Powerful Women: Black Widow

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Powerful Women seeks to find well-rounded strong female characters in the media, whether that is in movies, television, video games, or books. I find these women using three basic categories which I rank on a scale from one to five: diversity, development, and flaws. Diversity entails how well the character embodies realistic people, such as diversity in race, sexual orientation, or class. In other words, does she get away from straight, white, middle-class woman that seems to dominate our culture? Development looks at how well-rounded she is, and whether or not she’s shown change over time. Flaws, what I consider to be my most important category, looks at whether or not she is displayed as perfect or whether she actively makes mistakes and screws up.

This week I’ve chosen Black Widow, aka Natasha Romanoff from the Marvel franchise. She appears in Ironman 2, The Avengers, Captain America: The Winter Soldier, and The Avengers: Age of Ultron.

Diversity: 2/5

Unfortunately, Black Widow doesn’t score very well in terms of diversity. She’s white, has only had a chance to flirt/be interested in men (she’s basically the only lady Avenger), and her background was pretty much a mystery up until the most recent film. Her background is what scores her the points though. After a brief flashback scene in Age of Ultron, we see a woman (presumably her mother) convincing her into assassinating, in a way that hints at a very negative, if not abusive relationship between them. We also find out in that film that Natasha is sterile due to an operation done while training to be an assassin, so I think she deserves a two.

Development: 4/5

Over the four Marvel films she’s been in, Black Widow has gotten tons of development. When we first meet her, she looks like a normal, attractive personal assistant, who saves the day by breaking in and kicking ass. She’s introduced as a stereotypical attractive woman assassin, but in the following films that shifts as she opens up to her teammates. We see her worrying about Hawkeye when he goes rogue or gets injured, see her joking with Captain America about getting a date, and we see her cry over the death of her boss. This goes to the extent that in Age of Ultron we see her fully open up to the Hulk, about her past and the negative feelings she has for herself. With every reappearance, we get better insight into her. Natasha would have gotten a perfect score here, except for a number of inconsistencies between Winter Soldier and Age of Ultron. For example, in Winter Soldier, Natasha is fully capable, helping Captain America break into places and spy. They manage to break into a high security vault with tons of guards and yet, in Age of Ultron, Natasha can’t even break out of a broken down jail cell without the help of a man. I feel the shift sent her character back a bit, so she only gets a four.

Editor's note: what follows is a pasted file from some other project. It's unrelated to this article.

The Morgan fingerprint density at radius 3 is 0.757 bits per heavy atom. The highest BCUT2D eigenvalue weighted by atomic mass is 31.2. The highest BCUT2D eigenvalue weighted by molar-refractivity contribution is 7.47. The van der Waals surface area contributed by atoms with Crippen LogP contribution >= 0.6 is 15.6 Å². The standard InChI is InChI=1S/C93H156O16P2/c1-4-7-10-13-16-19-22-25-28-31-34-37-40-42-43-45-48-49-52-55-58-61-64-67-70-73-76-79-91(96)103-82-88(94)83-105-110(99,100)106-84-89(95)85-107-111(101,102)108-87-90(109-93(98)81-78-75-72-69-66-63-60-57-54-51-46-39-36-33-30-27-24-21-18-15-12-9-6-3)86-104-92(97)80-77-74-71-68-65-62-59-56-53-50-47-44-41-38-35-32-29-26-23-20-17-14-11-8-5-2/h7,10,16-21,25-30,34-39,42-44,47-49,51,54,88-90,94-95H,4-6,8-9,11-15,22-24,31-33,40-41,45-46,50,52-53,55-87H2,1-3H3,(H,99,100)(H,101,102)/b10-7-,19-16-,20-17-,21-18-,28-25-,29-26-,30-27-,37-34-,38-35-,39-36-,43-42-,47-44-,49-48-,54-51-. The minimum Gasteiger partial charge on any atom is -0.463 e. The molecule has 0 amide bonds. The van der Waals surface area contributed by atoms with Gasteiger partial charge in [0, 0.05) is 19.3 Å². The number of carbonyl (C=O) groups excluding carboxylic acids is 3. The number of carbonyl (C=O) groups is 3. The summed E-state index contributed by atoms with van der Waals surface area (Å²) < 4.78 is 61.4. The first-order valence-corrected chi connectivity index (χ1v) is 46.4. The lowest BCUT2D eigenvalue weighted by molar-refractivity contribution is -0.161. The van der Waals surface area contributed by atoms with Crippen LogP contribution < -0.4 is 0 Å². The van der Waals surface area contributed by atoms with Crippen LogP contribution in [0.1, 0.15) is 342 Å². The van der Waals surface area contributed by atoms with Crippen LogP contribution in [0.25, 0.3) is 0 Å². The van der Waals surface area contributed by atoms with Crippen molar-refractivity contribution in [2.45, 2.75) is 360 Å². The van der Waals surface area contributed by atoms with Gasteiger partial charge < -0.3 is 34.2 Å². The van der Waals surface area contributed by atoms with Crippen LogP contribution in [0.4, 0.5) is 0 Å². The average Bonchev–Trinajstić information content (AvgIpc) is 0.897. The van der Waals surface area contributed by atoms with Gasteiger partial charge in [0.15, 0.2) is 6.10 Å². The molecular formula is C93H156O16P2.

Flaws: 3/5

I’d say Black Widow falls in the middle on my scale of flaws. When she’s first introduced she’s so cold and rude towards Ironman that he immediately sets out to push her boundaries and expose her identity. She doesn’t seem to have much in terms of flaws in Avengers, except for that we see her lying turn on her, when she tries to calm the Hulk falsely, only to have him get angry with her. And while I felt I lacked continuity, we do see in Age of Ultron that Natasha can’t handle every situation on her own, she needs help to escape and join the fight. Her flaws appear throughout the films, but they never take center stage or have a large influence on the plot, so I give her an average score.

About The Author

Just an English nerd drowning in words. English major with a Film and Media Studies minor. Aspiring to write many novels, films, television shows, and video games. Avid reviewer of movies, theatrical productions, videogames and pretty much anything you can possibly review.